Developing Harmonious Relationships with Close Family, Friends and Associates

Even among those closest to one another, there remain differences of habit and temperament. Issues of personal grooming, dietary choices, choices in music or other media interactions, time commitments, interactions about caring for the common shared space all work to create minor daily irritations or even conflicts. Add to this interpersonal differences in intimate relationships and comfort within one’s own personal space and it is easy to see that achieving and maintaining harmony in relationships requires both constant awareness and a willingness to accept differences with equanimity.

Starting from the personal, ego-centric view of things, we naturally start from an assumption that our own particular way of understanding and acting is the “right” way and thus, the other person needs to change. Similarly, our expectations and desires are considered to be primary and need to be responded to. In reality, the idea of expecting another person to change to conform to one’s own views or expectations on all these details is unrealistic. Thus, it is important to cultivate a different outlook that both accepts the fact and the reality of the differences, and does so with an equal mind that focuses on the positive aspects that can bring people together rather than on the negative aspects that create the irritation or disharmony.

Carrying anger or irritation around is also not healthy. For a spiritual seeker, it certainly disturbs the mind-stuff, the emotions, and the nerve-sheath and if it gets to any extreme manifestations, can impact the physical health and well-being of the individual. This is also true for those not actively practicing a spiritual discipline, although they may treat these things as part of the normal life and thus not react to them internally as something to be modified within themselves.

Sri Aurobindo observes: “Those one lives with have always some ways and manners that do not agree with one’s own and may grate on the mind. To observe quietly and not resent is part of the discipline in life. Not to be moved or affected at all but to see with equanimity the play of one Nature in all is the discipline of sadhana.”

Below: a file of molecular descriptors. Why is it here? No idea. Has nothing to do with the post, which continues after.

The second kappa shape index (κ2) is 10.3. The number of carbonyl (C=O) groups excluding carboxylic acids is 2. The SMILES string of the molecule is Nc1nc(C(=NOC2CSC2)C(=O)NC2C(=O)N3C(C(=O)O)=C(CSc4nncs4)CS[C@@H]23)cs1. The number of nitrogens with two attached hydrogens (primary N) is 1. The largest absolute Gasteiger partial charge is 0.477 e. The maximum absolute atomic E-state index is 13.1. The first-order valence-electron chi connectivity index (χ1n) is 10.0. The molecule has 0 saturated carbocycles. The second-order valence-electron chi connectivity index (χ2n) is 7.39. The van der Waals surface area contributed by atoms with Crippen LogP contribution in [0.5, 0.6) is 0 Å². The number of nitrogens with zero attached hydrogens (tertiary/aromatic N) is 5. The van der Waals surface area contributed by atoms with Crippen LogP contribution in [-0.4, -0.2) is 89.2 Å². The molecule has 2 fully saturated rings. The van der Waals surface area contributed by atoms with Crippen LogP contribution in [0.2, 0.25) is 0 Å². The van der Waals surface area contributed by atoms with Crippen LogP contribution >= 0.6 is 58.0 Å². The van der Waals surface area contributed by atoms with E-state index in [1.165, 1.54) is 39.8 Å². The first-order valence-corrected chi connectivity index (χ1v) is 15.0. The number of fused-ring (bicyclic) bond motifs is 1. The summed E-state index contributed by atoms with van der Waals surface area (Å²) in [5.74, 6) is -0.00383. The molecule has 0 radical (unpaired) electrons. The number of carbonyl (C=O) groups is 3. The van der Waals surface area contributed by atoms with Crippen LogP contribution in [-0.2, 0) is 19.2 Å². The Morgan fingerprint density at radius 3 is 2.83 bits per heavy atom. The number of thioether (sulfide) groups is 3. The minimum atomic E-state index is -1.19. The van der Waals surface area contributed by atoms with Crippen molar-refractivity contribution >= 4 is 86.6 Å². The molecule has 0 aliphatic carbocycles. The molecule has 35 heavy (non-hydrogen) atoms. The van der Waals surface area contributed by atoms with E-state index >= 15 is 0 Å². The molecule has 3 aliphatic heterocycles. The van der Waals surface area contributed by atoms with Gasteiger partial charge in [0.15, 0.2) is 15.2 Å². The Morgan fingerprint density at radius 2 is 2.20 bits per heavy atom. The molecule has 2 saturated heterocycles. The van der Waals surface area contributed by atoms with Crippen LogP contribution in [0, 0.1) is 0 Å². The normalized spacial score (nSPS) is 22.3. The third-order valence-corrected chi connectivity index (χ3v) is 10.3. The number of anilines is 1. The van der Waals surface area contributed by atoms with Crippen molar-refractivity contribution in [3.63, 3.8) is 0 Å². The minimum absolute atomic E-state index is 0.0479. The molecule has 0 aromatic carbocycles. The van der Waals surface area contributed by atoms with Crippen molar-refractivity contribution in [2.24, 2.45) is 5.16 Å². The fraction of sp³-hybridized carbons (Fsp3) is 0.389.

“I would suggest that in your relations with others, — which seem always to have been full of disharmony, — when incidents occur, it would be much better for you not to take the standpoint that you are all in the right and they are all in the wrong. It would be wiser to be fair and just in reflection, seeing where you have gone astray, and even laying stress on your own fault and not on theirs. This would probably lead to more harmony in your relations with others; at any rate, it would be more conducive to your inner progress, which is more important than to be the top-dog-in a quarrel.”

Sri Aurobindo, Integral Yoga: Sri Aurobindo’s Teaching and Method of Practice, Chapter 11, Human Relationships in Yoga, Harmony with Others, pp. 339-342

1 thought on “Developing Harmonious Relationships with Close Family, Friends and Associates

  1. I’m forwarding this Adyashanti quote for your consideration to share. It resurfaced from my archives, just this morning. It holds deep meaning, personally. It is more of an expansion of the subject being addressed by Sri Aurobindo, herein, than it is an exact match to it. In light of this, I understand if you feel to not publish it. Also, if you prefer to not include ‘teachings’ from other than Aurobindo, on this page, please advise and excuse my lapse in properly interpreting your intent. Respectfully, I offer:

    “The desire to be part of the family tribe can be very strong. The problem here is with the “unhealthy attachment to” and “identification with” the family tribe. Given each person’s makeup, we all have our own particular way that illusion keeps its hold on us. Just as children need to leave home (which is much more than simply moving out) in order to truly grow up, so too parents need to leave behind living their lives through their children. Everyone needs to grow up, to individuate and not remain enmeshed within the dysfunction of the family tribe. If the enmeshment is profound, you will encounter great resistance in transforming it. Being a mother, it is good to utilize the natural love that you have for your children in order to do what is healthy and loving for all. At this point in your life you belong in your life, not enmeshed in theirs. It is one thing to be a loving presence in the lives of others, while quite something different to be enmeshed in their lives. The challenge for you is that you will be leaving behind a familiar identity—an identity founded upon your identification with the tribe and your position in it. Now the question, “Who am I?” becomes relevant and meaningful. Who are you beyond all of the roles and functions you have embodied in your life?” — Adyashanti

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